Many school districts have been able to establish Music Technology Labs in recent years. Whether they are “one computer labs” or fully outfitted classrooms with 20+ midi stations, one lingering issue remains- will needed software, hardware and upgrades be supported in the future to maintain the viability of Music Technology Labs in school settings?
The answer depends in large part on the financial health of the school district. In many districts, money is tight. A combination of forces-NCLB mandates, an older faculty (making higher salaries than younger faculty) and rising insurance costs-are taxing the ability of districts to support the necessary resources for all school programs.
When times are tight, we need to seek low cost or even free alternatives. It is difficult but not impossible to secure hardware (computers, etc..) for free. Banks, other financial institutions and local businesses are the best place to seek equipment but I want to deal here with the core of the music technology program-the software that drives teaching and learning.
I have found that an entire curriculum can be built around just two free software programs and one internet-based website. These are:
- Finale Notepad (free download from MakeMusic.com)
- Audacity (Audio Editor available at audacity.com)
- Ricci Adams Music Theory Site
As a Music Technology teacher, you can start with Ricci Adams site to learn basic music theory (staff, notes, treble and bass clef) and basic rhythms. Next, use Notepad to teach music notation. Students will need to apply the prior skills they learned here. I recommend having students “copy” a printed piece (I use basic folk songs) directly into Notepad (as the scribes did in pre-Gutenberg times). The next application (if available), would be to teach basic keyboard skills by having students play the copied piece on a midi keyboard.
Following this, students could experiment with arranging by making new instrument choices for the same composition. Finally, students could create their own compositions from scratch. Along the way, you could create learning activities for students (ie…create a “quiz” where students have to supply note names by using the lyric tool in Notepad).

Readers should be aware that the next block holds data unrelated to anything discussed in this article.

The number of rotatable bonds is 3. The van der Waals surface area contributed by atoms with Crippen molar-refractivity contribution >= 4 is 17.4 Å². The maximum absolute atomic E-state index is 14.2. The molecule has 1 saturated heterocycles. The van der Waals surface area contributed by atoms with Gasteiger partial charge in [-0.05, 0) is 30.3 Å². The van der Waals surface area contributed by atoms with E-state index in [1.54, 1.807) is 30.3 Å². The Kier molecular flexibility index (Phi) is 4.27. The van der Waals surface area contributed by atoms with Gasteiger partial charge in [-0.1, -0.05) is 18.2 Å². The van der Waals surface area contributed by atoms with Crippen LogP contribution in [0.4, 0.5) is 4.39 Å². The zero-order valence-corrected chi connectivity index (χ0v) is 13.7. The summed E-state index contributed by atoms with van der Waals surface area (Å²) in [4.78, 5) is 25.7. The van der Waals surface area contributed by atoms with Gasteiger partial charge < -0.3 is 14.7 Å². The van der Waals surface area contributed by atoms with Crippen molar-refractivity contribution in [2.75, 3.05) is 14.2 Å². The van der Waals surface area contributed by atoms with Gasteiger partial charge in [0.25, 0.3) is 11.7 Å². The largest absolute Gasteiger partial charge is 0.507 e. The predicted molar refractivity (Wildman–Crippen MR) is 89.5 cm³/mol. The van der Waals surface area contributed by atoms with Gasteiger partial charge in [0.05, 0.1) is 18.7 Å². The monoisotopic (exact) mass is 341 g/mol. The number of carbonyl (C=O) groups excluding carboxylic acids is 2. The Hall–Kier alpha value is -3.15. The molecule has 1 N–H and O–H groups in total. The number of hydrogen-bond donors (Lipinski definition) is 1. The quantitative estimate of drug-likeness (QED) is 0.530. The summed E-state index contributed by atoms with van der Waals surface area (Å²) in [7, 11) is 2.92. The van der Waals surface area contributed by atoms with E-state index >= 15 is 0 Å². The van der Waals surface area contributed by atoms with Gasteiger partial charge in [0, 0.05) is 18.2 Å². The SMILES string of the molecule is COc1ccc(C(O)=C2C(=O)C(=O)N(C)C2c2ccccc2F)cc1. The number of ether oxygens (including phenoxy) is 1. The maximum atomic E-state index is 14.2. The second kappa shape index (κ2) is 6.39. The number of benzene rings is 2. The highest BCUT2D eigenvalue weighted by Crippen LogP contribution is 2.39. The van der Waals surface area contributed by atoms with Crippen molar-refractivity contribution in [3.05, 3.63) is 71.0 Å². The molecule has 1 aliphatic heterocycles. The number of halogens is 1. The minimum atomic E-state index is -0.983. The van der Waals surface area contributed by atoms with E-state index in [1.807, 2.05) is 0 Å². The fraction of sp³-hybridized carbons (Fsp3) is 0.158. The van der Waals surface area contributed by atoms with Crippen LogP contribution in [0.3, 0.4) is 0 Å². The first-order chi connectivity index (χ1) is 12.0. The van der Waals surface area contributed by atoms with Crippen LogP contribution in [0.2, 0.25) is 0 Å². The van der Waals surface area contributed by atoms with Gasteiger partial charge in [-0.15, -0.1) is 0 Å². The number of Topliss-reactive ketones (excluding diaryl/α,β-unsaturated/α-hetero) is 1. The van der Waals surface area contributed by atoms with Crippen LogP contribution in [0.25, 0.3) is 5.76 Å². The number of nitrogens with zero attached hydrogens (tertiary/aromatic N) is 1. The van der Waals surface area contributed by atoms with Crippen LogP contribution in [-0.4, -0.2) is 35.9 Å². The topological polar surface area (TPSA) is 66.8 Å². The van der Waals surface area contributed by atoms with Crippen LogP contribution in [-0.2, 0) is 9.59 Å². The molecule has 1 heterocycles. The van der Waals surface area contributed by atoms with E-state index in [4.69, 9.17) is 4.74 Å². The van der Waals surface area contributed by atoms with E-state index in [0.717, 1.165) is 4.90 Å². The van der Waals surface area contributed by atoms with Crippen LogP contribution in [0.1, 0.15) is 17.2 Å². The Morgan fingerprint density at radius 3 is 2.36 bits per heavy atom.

Nothing provides a more powerful motivator for students than a real-world purpose and an opportunity to create independently. Audacity provides potential for great fun and creativity for students. It could be used to record multi-track class performances (I do this with 3rd year instrumental students) but it could also be used to create podcasts that demonstrate what students are learning in class. For example, students could have done a series of podcasts outlining the discussion in this blog post (this may come to pass-stay tuned).
The idea of having their own voices on the internet is very exciting to students. The idea that people ‘out there’ might listen to the podcasts and provide comments or feedback is, in many ways, a quality assurance guide. Let’s not forget, though, that what they are podcasting is what they are learning. That’s a win-win situation. And, like Finale Notepad, it’s free. (See previous post about where you might consider starting podcasting).
When times are tight, we don’t need to throw in the towel and jeopardize our music technology programs. Look locally for equipment for your lab and absolutely use the many free and powerful software programs out there to teach a rich curriculum. I have only outlined those that work for me. Share your solutions as well.